If you’ve recently lost a loved one, talk to us. We’re here to help make things easier, and can guide you through what to do next, step-by-step.
Your estate planning
It pays to have your bases covered. Completing your estate planning is an important part of planning for the future.
Take some time to think about directions for the following.
- Medical care – Find out how to appoint someone else to make medical decisions for you if you’re unable.
- Financial management – Find out how to appoint someone else to manage your finances for you if you’re unable.
- Assets and money – How you want everything divided up and distributed after your death, including your super (you can tell your super fund now who your beneficiaries will be).
- Children’s care – Clearly state who will be the guardian of your children.
What happens if you pass away without a will?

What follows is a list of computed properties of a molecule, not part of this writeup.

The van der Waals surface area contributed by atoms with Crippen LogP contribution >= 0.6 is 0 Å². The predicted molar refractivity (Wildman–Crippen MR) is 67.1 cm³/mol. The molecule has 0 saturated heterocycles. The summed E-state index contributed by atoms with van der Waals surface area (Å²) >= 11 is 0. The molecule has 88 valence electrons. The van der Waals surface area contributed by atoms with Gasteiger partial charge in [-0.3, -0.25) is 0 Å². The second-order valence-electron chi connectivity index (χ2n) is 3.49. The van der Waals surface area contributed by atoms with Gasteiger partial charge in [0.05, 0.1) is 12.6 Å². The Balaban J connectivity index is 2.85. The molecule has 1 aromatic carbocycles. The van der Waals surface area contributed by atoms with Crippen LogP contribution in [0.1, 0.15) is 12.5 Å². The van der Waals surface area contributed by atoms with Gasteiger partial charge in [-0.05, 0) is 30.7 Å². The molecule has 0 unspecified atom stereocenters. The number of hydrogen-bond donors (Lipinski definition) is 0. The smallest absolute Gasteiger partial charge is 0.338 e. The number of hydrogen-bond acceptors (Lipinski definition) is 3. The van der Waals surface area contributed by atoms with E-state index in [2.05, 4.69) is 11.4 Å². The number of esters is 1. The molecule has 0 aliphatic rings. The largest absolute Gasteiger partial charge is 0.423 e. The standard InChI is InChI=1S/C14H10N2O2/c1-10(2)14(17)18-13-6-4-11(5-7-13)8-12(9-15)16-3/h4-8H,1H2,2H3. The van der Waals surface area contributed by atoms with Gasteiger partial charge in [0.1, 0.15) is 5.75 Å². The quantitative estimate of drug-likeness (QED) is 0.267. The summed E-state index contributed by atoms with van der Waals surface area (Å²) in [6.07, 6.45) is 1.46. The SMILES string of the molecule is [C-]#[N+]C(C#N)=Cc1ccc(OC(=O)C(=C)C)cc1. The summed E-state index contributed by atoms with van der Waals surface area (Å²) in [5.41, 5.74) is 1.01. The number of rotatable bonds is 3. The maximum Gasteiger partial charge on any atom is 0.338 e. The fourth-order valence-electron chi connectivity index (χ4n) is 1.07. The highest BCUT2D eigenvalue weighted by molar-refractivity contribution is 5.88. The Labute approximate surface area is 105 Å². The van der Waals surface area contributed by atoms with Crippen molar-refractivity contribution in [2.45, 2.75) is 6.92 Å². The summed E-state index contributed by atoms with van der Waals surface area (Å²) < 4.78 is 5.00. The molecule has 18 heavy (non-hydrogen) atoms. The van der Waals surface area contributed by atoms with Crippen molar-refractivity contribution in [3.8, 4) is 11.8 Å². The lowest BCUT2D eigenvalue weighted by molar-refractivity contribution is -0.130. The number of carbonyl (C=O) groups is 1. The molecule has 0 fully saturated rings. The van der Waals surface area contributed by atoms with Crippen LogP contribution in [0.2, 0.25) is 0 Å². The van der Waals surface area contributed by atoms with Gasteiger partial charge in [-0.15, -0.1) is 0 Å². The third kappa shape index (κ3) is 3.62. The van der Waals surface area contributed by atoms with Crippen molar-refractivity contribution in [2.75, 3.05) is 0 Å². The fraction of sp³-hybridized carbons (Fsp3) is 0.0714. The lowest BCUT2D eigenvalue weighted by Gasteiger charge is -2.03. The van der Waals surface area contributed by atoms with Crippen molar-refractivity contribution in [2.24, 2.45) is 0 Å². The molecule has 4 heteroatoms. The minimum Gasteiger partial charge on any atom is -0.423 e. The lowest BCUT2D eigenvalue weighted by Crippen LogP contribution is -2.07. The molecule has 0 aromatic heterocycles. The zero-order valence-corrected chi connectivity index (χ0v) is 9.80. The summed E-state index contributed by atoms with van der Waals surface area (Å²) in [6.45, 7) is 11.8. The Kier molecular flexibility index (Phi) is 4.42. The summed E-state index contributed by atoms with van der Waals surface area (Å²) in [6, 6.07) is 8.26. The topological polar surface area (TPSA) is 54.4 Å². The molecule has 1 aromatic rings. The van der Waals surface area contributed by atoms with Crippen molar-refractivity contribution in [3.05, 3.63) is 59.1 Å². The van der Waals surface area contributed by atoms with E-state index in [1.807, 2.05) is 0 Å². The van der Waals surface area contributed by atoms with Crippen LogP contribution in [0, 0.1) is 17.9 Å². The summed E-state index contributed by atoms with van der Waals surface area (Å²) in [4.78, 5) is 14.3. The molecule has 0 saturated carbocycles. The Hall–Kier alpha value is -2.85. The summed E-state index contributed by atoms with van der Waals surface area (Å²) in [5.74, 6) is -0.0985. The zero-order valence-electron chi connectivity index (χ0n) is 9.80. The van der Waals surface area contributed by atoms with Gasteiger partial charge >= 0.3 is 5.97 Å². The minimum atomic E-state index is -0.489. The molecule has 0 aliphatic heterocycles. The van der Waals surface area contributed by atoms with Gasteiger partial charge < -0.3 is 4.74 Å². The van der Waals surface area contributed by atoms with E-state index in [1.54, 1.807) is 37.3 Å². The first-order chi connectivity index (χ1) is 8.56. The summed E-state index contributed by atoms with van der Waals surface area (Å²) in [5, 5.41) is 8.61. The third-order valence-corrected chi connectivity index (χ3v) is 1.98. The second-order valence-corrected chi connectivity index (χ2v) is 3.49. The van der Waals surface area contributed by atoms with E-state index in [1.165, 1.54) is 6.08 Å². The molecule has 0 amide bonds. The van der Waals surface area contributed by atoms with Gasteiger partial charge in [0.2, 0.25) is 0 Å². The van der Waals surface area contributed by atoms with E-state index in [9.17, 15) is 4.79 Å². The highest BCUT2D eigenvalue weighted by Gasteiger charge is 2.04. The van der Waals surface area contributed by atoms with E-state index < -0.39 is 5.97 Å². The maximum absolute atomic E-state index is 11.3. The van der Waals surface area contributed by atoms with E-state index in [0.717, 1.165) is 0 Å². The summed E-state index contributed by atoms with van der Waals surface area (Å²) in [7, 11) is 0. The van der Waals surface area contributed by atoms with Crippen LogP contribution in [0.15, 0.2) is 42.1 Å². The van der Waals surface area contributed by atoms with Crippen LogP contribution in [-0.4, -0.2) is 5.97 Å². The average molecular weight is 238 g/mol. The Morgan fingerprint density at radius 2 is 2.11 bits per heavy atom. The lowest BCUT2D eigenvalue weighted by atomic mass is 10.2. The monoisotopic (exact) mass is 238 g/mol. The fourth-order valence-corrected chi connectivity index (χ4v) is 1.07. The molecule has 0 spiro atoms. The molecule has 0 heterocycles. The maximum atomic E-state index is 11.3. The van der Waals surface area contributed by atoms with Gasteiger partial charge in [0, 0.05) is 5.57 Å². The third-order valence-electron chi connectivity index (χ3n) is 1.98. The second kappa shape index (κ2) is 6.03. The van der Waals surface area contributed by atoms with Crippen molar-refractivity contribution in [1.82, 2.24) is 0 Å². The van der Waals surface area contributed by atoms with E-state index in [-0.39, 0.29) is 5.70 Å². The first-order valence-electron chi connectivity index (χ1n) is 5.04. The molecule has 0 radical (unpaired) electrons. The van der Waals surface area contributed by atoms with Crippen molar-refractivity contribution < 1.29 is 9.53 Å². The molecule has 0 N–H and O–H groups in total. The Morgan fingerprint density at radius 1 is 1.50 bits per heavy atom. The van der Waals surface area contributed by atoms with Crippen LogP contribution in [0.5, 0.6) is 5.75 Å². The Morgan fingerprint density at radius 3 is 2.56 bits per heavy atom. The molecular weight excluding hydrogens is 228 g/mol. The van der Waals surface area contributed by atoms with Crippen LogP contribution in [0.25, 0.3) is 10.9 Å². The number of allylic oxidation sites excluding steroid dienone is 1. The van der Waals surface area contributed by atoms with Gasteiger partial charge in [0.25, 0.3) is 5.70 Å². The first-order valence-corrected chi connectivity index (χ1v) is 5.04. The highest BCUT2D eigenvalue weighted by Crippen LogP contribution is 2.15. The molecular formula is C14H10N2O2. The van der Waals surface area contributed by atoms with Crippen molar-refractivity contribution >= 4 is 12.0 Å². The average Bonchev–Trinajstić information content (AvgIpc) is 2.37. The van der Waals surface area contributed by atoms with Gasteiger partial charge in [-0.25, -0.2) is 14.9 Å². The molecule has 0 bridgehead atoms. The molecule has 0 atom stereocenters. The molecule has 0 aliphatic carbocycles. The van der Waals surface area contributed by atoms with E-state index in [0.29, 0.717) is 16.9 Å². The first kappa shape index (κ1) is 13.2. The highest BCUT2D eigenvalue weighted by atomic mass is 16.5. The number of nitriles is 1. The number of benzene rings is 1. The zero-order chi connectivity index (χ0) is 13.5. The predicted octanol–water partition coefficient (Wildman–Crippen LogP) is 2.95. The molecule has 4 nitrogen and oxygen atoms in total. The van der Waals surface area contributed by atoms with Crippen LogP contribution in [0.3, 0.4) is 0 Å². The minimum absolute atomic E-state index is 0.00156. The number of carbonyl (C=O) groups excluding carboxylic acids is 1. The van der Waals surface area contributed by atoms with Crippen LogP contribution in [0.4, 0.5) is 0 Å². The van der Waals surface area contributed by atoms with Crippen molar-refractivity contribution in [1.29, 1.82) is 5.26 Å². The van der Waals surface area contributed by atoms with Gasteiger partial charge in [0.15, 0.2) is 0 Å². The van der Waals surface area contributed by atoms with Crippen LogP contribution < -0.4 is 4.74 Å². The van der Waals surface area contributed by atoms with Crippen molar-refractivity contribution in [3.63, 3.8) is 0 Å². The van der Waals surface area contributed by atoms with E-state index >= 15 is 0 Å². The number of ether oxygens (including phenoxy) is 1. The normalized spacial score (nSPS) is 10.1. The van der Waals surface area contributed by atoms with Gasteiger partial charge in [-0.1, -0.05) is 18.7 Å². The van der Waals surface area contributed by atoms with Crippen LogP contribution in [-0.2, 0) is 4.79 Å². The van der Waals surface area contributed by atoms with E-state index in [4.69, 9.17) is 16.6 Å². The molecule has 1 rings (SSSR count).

If there's no will, your assets may not be divided up the way you want—and if you don’t have any living relatives, everything could end up going to the Government.
- Learn what happens to the assets of 'intestate' Australians, opens in new window (deceased without a will).
- Find out more about writing your will., opens in new window
- funeral arrangements – convey these to your loved ones and put financial plans in place, opens in new window
- organ donation – if you would like to become an official organ donor, register online, opens in new window and tell your family your wishes.
We're ready to help
Not sure what to do next?
- Find out how to get the support you’ll need.